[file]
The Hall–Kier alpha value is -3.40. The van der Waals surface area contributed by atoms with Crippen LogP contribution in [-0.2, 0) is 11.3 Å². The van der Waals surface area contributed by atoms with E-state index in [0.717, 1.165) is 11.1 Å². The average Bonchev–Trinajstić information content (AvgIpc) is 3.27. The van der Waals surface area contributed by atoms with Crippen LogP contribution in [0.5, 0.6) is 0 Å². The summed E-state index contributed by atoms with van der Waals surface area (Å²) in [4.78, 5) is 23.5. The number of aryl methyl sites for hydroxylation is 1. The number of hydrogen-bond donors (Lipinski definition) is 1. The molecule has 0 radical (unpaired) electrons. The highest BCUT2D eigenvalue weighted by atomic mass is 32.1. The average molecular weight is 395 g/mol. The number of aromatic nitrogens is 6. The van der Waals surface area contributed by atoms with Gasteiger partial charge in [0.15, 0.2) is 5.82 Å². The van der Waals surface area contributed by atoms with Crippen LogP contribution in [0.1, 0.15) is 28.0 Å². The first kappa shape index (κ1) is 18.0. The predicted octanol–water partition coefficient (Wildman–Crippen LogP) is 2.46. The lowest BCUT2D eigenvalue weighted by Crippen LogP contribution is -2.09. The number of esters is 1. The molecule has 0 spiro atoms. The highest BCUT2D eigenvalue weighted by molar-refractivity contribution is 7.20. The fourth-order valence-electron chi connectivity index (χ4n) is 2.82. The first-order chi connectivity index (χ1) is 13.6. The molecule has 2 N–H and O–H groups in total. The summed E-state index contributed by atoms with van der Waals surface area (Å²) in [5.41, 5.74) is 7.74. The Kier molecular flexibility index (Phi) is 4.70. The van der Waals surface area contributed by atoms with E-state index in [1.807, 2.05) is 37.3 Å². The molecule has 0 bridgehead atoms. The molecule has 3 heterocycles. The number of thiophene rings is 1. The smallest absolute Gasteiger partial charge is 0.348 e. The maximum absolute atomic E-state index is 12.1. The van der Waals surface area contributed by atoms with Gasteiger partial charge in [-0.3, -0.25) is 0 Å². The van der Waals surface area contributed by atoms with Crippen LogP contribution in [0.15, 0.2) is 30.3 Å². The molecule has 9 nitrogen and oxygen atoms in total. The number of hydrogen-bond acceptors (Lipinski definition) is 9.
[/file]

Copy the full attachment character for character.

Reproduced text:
The Hall–Kier alpha value is -3.40. The van der Waals surface area contributed by atoms with Crippen LogP contribution in [-0.2, 0) is 11.3 Å². The van der Waals surface area contributed by atoms with E-state index in [0.717, 1.165) is 11.1 Å². The average Bonchev–Trinajstić information content (AvgIpc) is 3.27. The van der Waals surface area contributed by atoms with Crippen LogP contribution in [0.5, 0.6) is 0 Å². The summed E-state index contributed by atoms with van der Waals surface area (Å²) in [4.78, 5) is 23.5. The number of aryl methyl sites for hydroxylation is 1. The number of hydrogen-bond donors (Lipinski definition) is 1. The molecule has 0 radical (unpaired) electrons. The highest BCUT2D eigenvalue weighted by atomic mass is 32.1. The average molecular weight is 395 g/mol. The number of aromatic nitrogens is 6. The van der Waals surface area contributed by atoms with Gasteiger partial charge in [0.15, 0.2) is 5.82 Å². The van der Waals surface area contributed by atoms with Crippen LogP contribution in [0.1, 0.15) is 28.0 Å². The first kappa shape index (κ1) is 18.0. The predicted octanol–water partition coefficient (Wildman–Crippen LogP) is 2.46. The lowest BCUT2D eigenvalue weighted by Crippen LogP contribution is -2.09. The number of esters is 1. The molecule has 0 spiro atoms. The highest BCUT2D eigenvalue weighted by molar-refractivity contribution is 7.20. The fourth-order valence-electron chi connectivity index (χ4n) is 2.82. The first-order chi connectivity index (χ1) is 13.6. The molecule has 2 N–H and O–H groups in total. The summed E-state index contributed by atoms with van der Waals surface area (Å²) in [5.41, 5.74) is 7.74. The Kier molecular flexibility index (Phi) is 4.70. The van der Waals surface area contributed by atoms with E-state index in [1.807, 2.05) is 37.3 Å². The molecule has 0 bridgehead atoms. The molecule has 3 heterocycles. The number of thiophene rings is 1. The smallest absolute Gasteiger partial charge is 0.348 e. The maximum absolute atomic E-state index is 12.1. The van der Waals surface area contributed by atoms with Gasteiger partial charge in [-0.3, -0.25) is 0 Å². The van der Waals surface area contributed by atoms with Crippen LogP contribution in [0.15, 0.2) is 30.3 Å². The molecule has 9 nitrogen and oxygen atoms in total. The number of hydrogen-bond acceptors (Lipinski definition) is 9.